Contributed by: Jennifer Hunt, MD, MEd
Have you ever heard the old story of the rocks, pebbles and sand?
A philosophy professor once stood before his class with a large empty jar. He filled the jar with large rocks and asked his students if the jar was full. The students said yes, the jar is full. He then added some small pebbles to the jar and asked, “Is the jar full now?” The students agreed that the jar was finally full. The professor then poured some sand into the jar and asked again. The students then decided again that the jar was finally full. The professor went on to explain that the jar signifies one’s life.A Very Old Story
In this analogy, the rocks represent meaningful things that give you purpose. The pebbles are also important, but less meaningful to you. The sand is filler, fluff, the stuff that you might have to do but don’t really want to do. In the model, the common teaching suggests the jar is a metaphor for time. You should fill up your “jar,” or your time, with the rocks first. After the jar is filled with rocks, you can pour in the pebbles and then fill in the little spaces with the sand, which represents the more mundane and smaller tasks that you might prefer to skip over. In the end, your time is fully and well utilized and maximally deployed. Or as we might say, “first things first.”
For our purposes, however, the tale creates an idealized version of time management that allows us to prioritize in such a manner as to completely and thoroughly fill every second of our time to meet maximal productivity. And using it avoids what an uncle of mine used to call, “Majoring on the minors” or wasting time on details rather than the big picture. The problem is, at least in healthcare, that our time is rarely ever our own to spend as we wish. It is rarely up to me and me alone how to deploy my time, let alone decide what is important and meaningful to me. So, we need to adapt the model just a little bit to be practical and applicable to every day for typical busy, working adults.
With a simple tweak, we can use the rocks, pebbles and sand in our everyday work.
I often have to define my rocks as non-negotiable items that must be done first, maybe even today. These may be items with deadlines, or items that take a commitment of a block of time, or items that someone else is counting on from you. A rock you have chosen might be highly meaningful, but one chosen for you might be mundane. Either way, since rocks usually can’t be squeezed into small time spaces, tucked into the last minute, left to chance for completion, or postponed until tomorrow, they need to get scheduled and blocked on our calendars. So, as we start our days, we should look at our to-do lists and identify our rocks, the tasks we need to tackle today.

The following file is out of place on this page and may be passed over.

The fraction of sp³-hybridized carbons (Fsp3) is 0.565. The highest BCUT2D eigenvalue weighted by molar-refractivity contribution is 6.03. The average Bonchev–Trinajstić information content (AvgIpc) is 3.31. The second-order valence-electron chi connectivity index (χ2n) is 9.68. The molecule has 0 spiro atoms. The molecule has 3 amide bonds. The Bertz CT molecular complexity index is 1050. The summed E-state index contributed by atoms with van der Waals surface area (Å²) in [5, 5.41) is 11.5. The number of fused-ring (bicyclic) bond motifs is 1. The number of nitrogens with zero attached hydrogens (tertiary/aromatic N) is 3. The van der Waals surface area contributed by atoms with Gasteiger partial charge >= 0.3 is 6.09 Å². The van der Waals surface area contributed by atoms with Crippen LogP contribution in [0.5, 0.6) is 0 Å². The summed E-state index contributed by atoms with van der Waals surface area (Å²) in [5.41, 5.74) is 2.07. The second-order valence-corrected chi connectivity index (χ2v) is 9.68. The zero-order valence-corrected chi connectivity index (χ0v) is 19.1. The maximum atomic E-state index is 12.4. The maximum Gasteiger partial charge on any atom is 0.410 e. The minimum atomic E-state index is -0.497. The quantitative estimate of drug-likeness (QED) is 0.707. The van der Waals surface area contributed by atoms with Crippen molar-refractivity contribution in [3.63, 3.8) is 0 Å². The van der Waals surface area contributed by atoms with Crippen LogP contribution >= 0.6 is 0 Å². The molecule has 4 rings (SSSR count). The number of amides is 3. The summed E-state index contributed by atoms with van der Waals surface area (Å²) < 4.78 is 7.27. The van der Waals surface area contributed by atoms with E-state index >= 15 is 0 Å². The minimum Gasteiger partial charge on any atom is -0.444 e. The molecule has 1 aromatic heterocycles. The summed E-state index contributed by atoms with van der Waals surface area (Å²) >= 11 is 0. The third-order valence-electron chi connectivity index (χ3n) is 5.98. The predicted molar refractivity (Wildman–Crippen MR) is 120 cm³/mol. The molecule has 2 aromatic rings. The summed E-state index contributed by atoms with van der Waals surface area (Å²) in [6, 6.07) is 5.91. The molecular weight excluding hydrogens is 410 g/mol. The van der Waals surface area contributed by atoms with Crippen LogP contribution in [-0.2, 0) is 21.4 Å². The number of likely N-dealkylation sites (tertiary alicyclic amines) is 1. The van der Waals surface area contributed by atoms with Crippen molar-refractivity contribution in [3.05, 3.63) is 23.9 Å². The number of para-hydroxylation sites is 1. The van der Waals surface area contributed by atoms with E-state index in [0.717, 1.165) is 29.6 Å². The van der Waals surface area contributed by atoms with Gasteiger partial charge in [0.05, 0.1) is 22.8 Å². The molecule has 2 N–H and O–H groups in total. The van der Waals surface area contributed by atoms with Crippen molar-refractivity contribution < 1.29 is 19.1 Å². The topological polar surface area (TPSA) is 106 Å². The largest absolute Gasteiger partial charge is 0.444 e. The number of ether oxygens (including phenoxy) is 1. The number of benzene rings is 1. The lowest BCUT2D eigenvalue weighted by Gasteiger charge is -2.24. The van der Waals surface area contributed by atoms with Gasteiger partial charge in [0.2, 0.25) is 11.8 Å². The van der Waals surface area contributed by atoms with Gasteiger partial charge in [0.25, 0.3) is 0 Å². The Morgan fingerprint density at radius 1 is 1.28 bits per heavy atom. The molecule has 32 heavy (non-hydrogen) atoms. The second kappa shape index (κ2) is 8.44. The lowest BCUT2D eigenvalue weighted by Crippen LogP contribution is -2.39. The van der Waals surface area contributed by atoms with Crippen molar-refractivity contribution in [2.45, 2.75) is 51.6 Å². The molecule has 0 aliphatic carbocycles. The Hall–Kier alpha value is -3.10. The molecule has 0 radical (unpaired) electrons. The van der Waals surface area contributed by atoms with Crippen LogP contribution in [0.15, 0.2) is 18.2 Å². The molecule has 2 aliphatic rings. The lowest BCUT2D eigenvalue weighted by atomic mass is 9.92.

The pebbles in the original story are less meaningful. Pebbles are simply things that can fit into smaller time spaces. Pebbles don’t have urgent deadlines and are essentially negotiable. Pebbles fit into the spaces between rocks. These are nice-to-haves not need-to-haves for today. One caveat: pebbles today can become rocks tomorrow or later in the week. So, they can’t be entirely ignored and they can’t be avoided, they just need to take the backseat to the rocks.
In the original model, the sand represents the least meaningful items. In our time management model, the sand is the tiny stuff, the easy stuff, the quick and mundane things you might be able to do on your smartphone while waiting for an elevator. I keep a running list of these sand items so I can grab a few minutes between meetings and check off a couple of things. Tapping into your sand list can be satisfying and give you motivation, and it can also serve as a way to embed a little“downtime” as you transition between rocks or even intense pebbles.
The following is an example that will probably resonate with almost any working adult: Email inbox
Managing my email inbox is usually a pebble for me. I fit it in the spaces between my rocks. Sometimes it is also sand, when I try to do a little clean-up while waiting for the elevator. But, occasionally, I get a message that says my inbox is over the limit. Suddenly, that task escalates to a rock, because if I don’t clean it out, I will stop being able to send or receive emails.
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